KNOXVILLE, Tenn. (WATE) – Demonstrations, protests, marches, riots — tough and uncomfortable conversations about what happens next in America and even in our community. For those struggling with how to unpack it all, we spoke with a local sociologist who tackles these necessary topics as her life’s work.
Angela Anderton is a sociologist and McGill Leadership Fellow at Maryville College. One of her passions is to help people become more aware of — and evolve their stance on racial justice.
“So it’s up to us to be able to say, okay, I refuse to remain standing on my soapbox. I’m open to listening and understanding,” Anderton said.
Like many of us, she has witnessed the recent civil unrest, protests and the tough conversations that have followed.
“I saw the other day, one of my constituents said that the Black Lives Matter online protest was declining, but it really isn’t. We’re just going into a space of processing the trauma. Now that the trauma is on the public stage now but the trauma is in full sociological view. We all have a responsibility to work on healing that”
Anderton said, now is the time for — those that support and those that oppose the Black Lives Matter movement – to reflect. She calls on the community to center on mindfulness.
“We can think about systemic racism and sexism trends and homophobia and their intersections and realize that all of us are fighting a hard battle, but how are we contributing to that, and that’s the sore spot. I think for everyone is that we all contribute in some way because no one is immune to bias.”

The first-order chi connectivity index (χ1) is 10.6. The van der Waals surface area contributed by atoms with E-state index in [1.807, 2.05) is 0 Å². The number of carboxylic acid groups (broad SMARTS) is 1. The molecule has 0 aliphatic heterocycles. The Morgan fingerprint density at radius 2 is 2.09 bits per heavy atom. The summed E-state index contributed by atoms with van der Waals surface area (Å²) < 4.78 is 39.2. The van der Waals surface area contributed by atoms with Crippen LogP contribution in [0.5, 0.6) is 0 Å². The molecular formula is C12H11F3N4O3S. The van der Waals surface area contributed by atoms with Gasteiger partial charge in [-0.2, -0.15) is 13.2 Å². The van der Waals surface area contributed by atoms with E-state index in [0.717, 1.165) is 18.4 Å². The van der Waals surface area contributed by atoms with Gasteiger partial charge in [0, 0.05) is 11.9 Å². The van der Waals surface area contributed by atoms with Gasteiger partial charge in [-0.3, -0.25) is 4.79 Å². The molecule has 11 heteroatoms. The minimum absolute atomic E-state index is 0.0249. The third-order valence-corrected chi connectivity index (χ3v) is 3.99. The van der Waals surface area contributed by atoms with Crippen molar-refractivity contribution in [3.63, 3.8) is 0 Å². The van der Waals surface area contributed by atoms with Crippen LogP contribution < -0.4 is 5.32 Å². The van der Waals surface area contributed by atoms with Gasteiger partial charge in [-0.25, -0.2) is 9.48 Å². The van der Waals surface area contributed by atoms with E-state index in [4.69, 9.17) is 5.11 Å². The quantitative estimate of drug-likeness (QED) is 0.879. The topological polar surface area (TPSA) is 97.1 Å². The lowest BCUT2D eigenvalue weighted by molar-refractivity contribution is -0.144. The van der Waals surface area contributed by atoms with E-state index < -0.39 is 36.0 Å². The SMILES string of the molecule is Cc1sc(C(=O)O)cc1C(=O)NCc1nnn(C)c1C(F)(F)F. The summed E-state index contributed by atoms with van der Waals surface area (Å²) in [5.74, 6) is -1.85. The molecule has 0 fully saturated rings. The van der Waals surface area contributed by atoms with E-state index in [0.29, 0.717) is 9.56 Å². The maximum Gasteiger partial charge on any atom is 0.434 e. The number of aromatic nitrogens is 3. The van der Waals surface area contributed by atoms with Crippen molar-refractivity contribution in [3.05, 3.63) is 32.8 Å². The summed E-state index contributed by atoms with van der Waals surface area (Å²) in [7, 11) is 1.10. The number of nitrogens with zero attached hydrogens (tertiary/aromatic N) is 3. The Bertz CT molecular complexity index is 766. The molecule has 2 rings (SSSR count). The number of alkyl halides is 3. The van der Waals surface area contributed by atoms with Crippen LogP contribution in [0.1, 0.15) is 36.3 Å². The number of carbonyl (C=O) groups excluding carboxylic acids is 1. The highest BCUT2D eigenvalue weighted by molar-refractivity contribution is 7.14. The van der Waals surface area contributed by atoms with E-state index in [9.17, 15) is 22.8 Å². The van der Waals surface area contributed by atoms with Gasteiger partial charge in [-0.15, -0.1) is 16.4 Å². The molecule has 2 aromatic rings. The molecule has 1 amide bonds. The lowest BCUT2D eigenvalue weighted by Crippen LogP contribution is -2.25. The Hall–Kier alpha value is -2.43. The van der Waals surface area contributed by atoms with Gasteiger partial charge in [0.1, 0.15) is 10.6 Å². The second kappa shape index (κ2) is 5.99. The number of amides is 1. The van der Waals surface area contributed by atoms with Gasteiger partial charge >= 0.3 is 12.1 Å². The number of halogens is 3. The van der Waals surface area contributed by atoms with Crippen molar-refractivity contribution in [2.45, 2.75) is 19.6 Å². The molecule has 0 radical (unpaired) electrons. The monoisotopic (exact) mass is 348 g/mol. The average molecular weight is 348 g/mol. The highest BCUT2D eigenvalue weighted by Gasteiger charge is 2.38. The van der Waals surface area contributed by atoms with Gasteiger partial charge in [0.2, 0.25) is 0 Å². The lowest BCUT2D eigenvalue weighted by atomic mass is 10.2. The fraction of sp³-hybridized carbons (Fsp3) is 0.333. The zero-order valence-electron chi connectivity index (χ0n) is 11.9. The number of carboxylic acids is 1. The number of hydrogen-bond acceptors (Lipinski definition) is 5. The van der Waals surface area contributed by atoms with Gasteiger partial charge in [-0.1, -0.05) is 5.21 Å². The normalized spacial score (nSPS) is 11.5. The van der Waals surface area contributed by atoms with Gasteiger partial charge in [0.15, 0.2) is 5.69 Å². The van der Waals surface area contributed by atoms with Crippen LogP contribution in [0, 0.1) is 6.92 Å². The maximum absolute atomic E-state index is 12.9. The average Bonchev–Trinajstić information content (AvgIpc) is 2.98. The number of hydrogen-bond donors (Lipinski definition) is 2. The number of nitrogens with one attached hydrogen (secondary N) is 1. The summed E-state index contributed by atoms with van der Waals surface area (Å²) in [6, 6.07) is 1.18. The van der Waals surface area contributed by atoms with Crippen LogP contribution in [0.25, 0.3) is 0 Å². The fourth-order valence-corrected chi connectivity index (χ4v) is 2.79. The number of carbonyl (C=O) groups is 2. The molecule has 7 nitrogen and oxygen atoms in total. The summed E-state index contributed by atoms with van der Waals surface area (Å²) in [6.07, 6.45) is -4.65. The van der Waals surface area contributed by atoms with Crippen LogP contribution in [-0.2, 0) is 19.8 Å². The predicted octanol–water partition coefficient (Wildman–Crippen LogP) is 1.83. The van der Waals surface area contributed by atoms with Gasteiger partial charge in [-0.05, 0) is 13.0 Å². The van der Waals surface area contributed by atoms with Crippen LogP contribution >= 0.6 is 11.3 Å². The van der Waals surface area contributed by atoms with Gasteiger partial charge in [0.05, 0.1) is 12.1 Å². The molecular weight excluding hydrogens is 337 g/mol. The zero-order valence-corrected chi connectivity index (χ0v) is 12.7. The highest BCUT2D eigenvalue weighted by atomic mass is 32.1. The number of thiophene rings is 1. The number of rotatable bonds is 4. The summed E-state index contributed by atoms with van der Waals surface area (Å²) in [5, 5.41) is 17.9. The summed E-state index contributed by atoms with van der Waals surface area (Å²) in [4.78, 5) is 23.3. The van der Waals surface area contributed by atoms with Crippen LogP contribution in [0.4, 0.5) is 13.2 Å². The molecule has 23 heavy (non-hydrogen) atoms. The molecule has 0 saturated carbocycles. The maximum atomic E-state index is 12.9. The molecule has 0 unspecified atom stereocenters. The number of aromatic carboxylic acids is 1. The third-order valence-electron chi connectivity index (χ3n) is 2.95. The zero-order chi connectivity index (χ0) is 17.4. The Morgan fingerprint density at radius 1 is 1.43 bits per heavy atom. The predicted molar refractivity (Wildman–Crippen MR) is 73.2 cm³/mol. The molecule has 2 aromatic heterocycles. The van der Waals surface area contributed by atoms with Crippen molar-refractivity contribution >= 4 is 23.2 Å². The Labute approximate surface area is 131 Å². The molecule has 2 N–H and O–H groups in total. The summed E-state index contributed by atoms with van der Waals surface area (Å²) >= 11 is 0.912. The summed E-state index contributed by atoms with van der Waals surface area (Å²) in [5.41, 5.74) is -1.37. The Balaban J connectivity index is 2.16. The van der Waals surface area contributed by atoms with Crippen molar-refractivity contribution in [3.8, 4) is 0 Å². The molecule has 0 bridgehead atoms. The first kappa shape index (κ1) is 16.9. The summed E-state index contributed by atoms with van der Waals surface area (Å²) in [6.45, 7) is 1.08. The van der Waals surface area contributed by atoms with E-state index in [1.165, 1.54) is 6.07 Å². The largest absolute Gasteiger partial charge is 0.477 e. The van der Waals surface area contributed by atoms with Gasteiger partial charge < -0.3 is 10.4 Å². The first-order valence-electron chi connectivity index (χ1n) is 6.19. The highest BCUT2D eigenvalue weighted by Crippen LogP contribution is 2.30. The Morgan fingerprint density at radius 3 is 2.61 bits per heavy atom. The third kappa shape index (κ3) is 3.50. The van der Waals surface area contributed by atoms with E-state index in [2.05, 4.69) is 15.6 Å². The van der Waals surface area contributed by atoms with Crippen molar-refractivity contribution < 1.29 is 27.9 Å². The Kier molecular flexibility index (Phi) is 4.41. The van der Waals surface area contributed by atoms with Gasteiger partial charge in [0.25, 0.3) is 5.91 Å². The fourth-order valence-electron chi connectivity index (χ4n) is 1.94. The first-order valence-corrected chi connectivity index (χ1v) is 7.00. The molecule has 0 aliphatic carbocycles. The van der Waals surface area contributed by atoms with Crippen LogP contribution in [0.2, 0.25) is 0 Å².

This current movement has seen more diversity than decades past… a welcome change..
“And so the white allies who are standing with us and holding our hands and saying Black Lives Matter and protesting, they are definitely in for a treat because this is the time to step back, reflect assess and then apply what has been witnessed.”
And regarding ongoing tension over the removal of controversial Confederate monuments?
“And what we find with, you know, people who aren’t ready to hear this, is that they are so dependent on that system because they believe that their job defines. They believe that their heritage not hate defines them because they don’t know what they don’t know, and they are afraid to find out. And so at the, at the end of the day it’s all about fear. It’s all about fear and and the gift of blindness from fear.”
Anderton insists this is the time to educate yourself on systemic racism by seeking out educational programming and books. She says you don’t have to jump in and put your fist in the air right away because that would be disingenuous.
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